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Lentils lower cholesterol and sugar response, study finds

In a recent article published within the journal Nutrientsresearchers evaluate the impact of 12 weeks of standard lentil consumption on metabolic health. 

Study: Twelve Weeks of Day by day Lentil Consumption Improves Fasting Cholesterol and Postprandial Glucose and Inflammatory Responses—A Randomized Clinical Trial. Image Credit: Gulcin Ragiboglu / Shutterstock.com

The health advantages of lentils

America Department of Agriculture (USDA) recommends that adults eat about 300 grams of cooked pulses weekly. Lentils, a form of pulse, are known for his or her high dietary fiber and protein content, in addition to the presence of certain bioactive compounds like polyphenols.

So far, few studies have investigated the long-term impact of lentil consumption on the USDA-recommended dose. Furthermore, pulse intervention studies have rarely evaluated the gastrointestinal (GI) symptoms which will arise in response to pulse consumption.

In regards to the study

The current randomized clinical trial assessed dynamic lipidemic, glycemic, and inflammation responses during a 12-week dietary intervention of seven midday meals totaling 980 or zero grams of cooked green lentils every week on the health of 18-70-year-olds at a greater risk of developing chronic metabolic disorders.

Included men and women had a waist circumference of 40 or 35 inches or more, respectively, as that is an accepted proxy for central adiposity. Moreover, all study participants had non-fasting serum triglyceride (TG) levels exceeding 1.69 mmol/L or 150 mg/dL. 

Surveys were administered once every week to evaluate how lentil consumption impacted GI symptoms and satiety throughout the 12-week intervention. At baseline, anthropometric measurements and every participant’s written consent were obtained.

Habitual dietary patterns and specific food regimen components were also reported to detect differences between meal groups. At visit two, postprandial serum TG levels were measured to be sure that the study participants continually met the inclusion criteria.

Through the 12-week dietary intervention period, study participants were asked to finish a high-fat meal challenge, wherein they consumed a 50-gram oral fat load. Blood samples were collected after fasting and hourly for five hours postprandially for blood marker assessment. 

General linear models were used to evaluate physical and biological changes across each groups from pre- to post-intervention. Linear mixed-effects models were used to find out the impact of timing and meals on satiety measures and GI symptom severity.

Study findings

A complete of 38 chubby and obese adults with a mean age of 47.2 years and body mass index (BMI) of 34.4 kg/m2 accomplished the 12-week intervention. From pre- to post-intervention, anthropometric metrics didn’t change in either meal group.

Throughout the study period, total fiber consumption averaged 17.3 g and 22.9 g within the lentil and control groups, respectively. While sodium intake increased amongst lentil consumers, dairy and refined grain consumption decreased amongst controls.

For lentil recipients, every day average legume consumption significantly increased from baseline at 0.1 to 0.6 cups, which increased their Healthy Eating Index (HEI) scores in 4 domains. Those that consumed lentils also had higher total, insoluble, and soluble fiber intake.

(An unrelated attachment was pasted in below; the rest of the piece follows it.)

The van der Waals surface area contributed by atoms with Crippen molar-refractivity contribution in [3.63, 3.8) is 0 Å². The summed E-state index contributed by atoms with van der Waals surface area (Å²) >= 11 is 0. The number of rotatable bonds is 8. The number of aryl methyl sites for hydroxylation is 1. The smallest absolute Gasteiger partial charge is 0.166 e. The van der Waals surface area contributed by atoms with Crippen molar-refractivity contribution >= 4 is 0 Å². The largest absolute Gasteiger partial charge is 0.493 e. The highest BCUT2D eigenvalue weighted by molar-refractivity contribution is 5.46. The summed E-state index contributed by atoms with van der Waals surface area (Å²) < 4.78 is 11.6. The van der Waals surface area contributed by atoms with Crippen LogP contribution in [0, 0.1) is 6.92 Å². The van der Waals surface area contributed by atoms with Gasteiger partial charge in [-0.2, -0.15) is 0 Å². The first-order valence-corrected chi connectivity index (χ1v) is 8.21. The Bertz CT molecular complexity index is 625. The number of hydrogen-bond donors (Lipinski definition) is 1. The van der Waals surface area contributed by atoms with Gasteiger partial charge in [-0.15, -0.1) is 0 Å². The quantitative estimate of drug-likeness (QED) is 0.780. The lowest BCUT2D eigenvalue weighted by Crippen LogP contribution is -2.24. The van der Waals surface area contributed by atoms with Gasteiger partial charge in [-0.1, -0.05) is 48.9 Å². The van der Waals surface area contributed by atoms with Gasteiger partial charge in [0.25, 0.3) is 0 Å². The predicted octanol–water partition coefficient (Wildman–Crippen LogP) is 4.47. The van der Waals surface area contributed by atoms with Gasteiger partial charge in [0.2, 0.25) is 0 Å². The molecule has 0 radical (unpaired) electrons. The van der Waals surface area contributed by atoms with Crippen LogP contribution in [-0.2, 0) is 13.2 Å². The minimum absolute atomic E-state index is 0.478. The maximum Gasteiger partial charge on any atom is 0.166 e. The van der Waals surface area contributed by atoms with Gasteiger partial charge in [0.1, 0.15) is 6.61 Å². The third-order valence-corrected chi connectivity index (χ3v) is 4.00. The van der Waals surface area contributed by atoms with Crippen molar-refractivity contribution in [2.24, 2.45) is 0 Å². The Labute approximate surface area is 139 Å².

The mean response rates to the satiety and GI surveys were 89.6 and 90.8% for the control group, respectively, and 89% and 89.4% for the lentil group, respectively. While satiety measures didn’t vary by meal groups, GI symptom severity responses for each groups were rated as none or mild amongst 87.7%, with only 10% and a pair of.3% rating them as moderate or severe, respectively, throughout the 12-week intervention.

Twelve weeks of every day lentil consumption decreased fasting measures of lipid metabolism, including total and low-density lipoprotein (LDL) levels of cholesterol. As well as, long-term lentil consumption improved postprandial glucose and inflammation responses to a high-fat meal challenge. 

A possible explanation for this remark is that fiber binds bile acids, thereby stopping their return to the liver and stimulating the production of hepatic bile acids. The body replenishes hepatic levels of cholesterol through cholesterol uptake from the blood, which decreases serum levels of cholesterol.

One other mechanism by which lentils likely helped reduce serum cholesterol is thru saponins, that are bioactive compounds that regulate lipid metabolism and stop cholesterol absorption. Habitual lentil consumption could also lower total saturated fat intake, a food regimen component that increases levels of cholesterol. 


The study findings indicate that 12 weeks of lentil consumption in individuals at the next risk of developing metabolic disease could reduce fasting levels of cholesterol, in addition to improve postprandial glucose and systemic inflammatory responses.  

Lentil consumption exceeding the USDA beneficial dose didn’t cause GI distress. Importantly, these metabolic improvements were independent of changes in anthropometric measures, thus suggesting a direct impact of lentil consumption on metabolism.

Thus, increased lentil consumption might be a secure and effective dietary technique to improve metabolic health in high-risk populations. Future studies are needed to analyze the impact of prolonged consumption of other pulses on metabolic health.

Journal reference:

  • Chamberlin, M. L., Wilson, S. M., Gaston, M. E., et al. (2023). Twelve Weeks of Day by day Lentil Consumption Improves Fasting Cholesterol and Postprandial Glucose and Inflammatory Responses—A Randomized Clinical Trial. Nutrients 16(3); 419. doi:10.3390/nu16030419
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